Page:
Directed by Kleber Mendonça Filho
From the opening of this Brazilian film, it’s clear that the gulf between the rich and the poor is at the very foundation of its setting, a single block in the coastal town of Recife: black-and-white photos of oppressive sugarcane-plantation life give way to a follow-shot of a young girl rollerblading through a labyrinthine parking structure. Indoors, two young people eat breakfast while a pushing-60 maid toils in the well-stocked kitchen; on the street below, police question men blasting music from their pushcarts.
Writer-director Kleber Mendonça Filho, making his narrative-feature debut, burrows into the anxiety of affluence, tracking a handful of parallel stories while also zooming in on a wealth of activity on the pavement and in the narrow spaces between buildings. Easy-mannered João (Gustavo Jahn) embarks on a new romance between apartment showings and tenant meetings; stay-at-home mom Bia (Maeve Jinkings), kept awake by a snoring husband and the whimpering guard dog next door, withdraws into spaced-out possessiveness; the frontman of a fledgling security outfit, the hard-to-read Clodoaldo (Irandhir Santos), shows up one day to pass out flyers, right after a rash of car break-ins. The residents are receptive to the idea of locking down their peace of mind, and Clodoaldo and his associate have a final-approval summit with landlord Francisco (S.J. Solha), who tells them to keep away from his CD-player-swiping grandson Dinho (Yuri Holanda), also João's cousin.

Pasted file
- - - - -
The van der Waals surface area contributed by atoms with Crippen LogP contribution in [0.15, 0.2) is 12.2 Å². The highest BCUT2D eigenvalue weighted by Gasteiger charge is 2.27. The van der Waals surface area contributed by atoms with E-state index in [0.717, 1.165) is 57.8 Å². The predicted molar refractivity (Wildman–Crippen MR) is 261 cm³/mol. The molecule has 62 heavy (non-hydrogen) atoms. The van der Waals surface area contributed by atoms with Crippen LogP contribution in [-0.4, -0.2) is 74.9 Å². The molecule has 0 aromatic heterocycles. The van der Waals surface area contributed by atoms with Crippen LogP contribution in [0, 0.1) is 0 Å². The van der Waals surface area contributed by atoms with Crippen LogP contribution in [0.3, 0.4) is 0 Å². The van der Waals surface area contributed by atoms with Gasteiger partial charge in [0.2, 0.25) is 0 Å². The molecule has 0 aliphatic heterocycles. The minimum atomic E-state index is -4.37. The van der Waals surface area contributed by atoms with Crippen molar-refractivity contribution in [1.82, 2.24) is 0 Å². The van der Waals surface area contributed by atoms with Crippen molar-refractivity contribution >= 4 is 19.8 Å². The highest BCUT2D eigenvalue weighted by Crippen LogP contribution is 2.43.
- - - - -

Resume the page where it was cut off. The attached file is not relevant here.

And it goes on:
Throughout the film, we see the tower-block inhabitants regard maids, doormen, and other service workers with outright contempt, or else a more circumspect distrust, while the real resident-lowlife gets immunity by dint of his good breeding. As presented here, the space’s aggressive subdivision also suggests the community’s corrupted values. Fences, metal window gratings, and immaculate white-tiled walls stand overlapping guard against muffled sounds of uncertain origin. Early on, Mendonça cuts from a cluster of skyscrapers to a similar formation of empty beer bottles on a glass table. The move is typical of the force and economy of his filmmaking. In just a couple of brief shots, Mendonça telegraphs the tenants’ (suspiciously active) panic that their high-rise citadels are in fact much less impenetrable than they appear.
Opens August 24